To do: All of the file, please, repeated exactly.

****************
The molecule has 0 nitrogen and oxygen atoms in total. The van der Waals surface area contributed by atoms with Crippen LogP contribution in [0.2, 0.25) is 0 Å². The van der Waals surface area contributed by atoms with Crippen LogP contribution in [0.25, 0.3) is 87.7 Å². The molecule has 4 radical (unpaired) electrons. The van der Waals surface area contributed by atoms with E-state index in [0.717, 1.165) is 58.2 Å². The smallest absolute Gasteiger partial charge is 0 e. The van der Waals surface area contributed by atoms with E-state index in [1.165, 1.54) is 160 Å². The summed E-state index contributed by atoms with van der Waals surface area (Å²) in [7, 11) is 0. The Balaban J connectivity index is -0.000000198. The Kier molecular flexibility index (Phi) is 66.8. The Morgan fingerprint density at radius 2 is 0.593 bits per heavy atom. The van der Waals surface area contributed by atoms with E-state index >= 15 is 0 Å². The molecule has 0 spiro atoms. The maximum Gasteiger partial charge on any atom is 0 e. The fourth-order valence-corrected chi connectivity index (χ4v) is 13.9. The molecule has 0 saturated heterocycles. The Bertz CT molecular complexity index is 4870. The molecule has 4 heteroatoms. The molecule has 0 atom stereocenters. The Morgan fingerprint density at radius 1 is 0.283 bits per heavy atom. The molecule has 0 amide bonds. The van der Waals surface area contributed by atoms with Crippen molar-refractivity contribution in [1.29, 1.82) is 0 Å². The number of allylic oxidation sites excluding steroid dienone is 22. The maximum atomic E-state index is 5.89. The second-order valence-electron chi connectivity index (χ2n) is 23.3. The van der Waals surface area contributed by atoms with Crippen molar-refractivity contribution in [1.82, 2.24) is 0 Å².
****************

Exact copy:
The molecule has 0 nitrogen and oxygen atoms in total. The van der Waals surface area contributed by atoms with Crippen LogP contribution in [0.2, 0.25) is 0 Å². The van der Waals surface area contributed by atoms with Crippen LogP contribution in [0.25, 0.3) is 87.7 Å². The molecule has 4 radical (unpaired) electrons. The van der Waals surface area contributed by atoms with E-state index in [0.717, 1.165) is 58.2 Å². The smallest absolute Gasteiger partial charge is 0 e. The van der Waals surface area contributed by atoms with E-state index in [1.165, 1.54) is 160 Å². The summed E-state index contributed by atoms with van der Waals surface area (Å²) in [7, 11) is 0. The Balaban J connectivity index is -0.000000198. The Kier molecular flexibility index (Phi) is 66.8. The Morgan fingerprint density at radius 2 is 0.593 bits per heavy atom. The van der Waals surface area contributed by atoms with E-state index >= 15 is 0 Å². The molecule has 0 spiro atoms. The maximum Gasteiger partial charge on any atom is 0 e. The fourth-order valence-corrected chi connectivity index (χ4v) is 13.9. The molecule has 0 saturated heterocycles. The Bertz CT molecular complexity index is 4870. The molecule has 4 heteroatoms. The molecule has 0 atom stereocenters. The Morgan fingerprint density at radius 1 is 0.283 bits per heavy atom. The molecule has 0 amide bonds. The van der Waals surface area contributed by atoms with Crippen molar-refractivity contribution in [1.29, 1.82) is 0 Å². The number of allylic oxidation sites excluding steroid dienone is 22. The maximum atomic E-state index is 5.89. The second-order valence-electron chi connectivity index (χ2n) is 23.3. The van der Waals surface area contributed by atoms with Crippen molar-refractivity contribution in [1.82, 2.24) is 0 Å².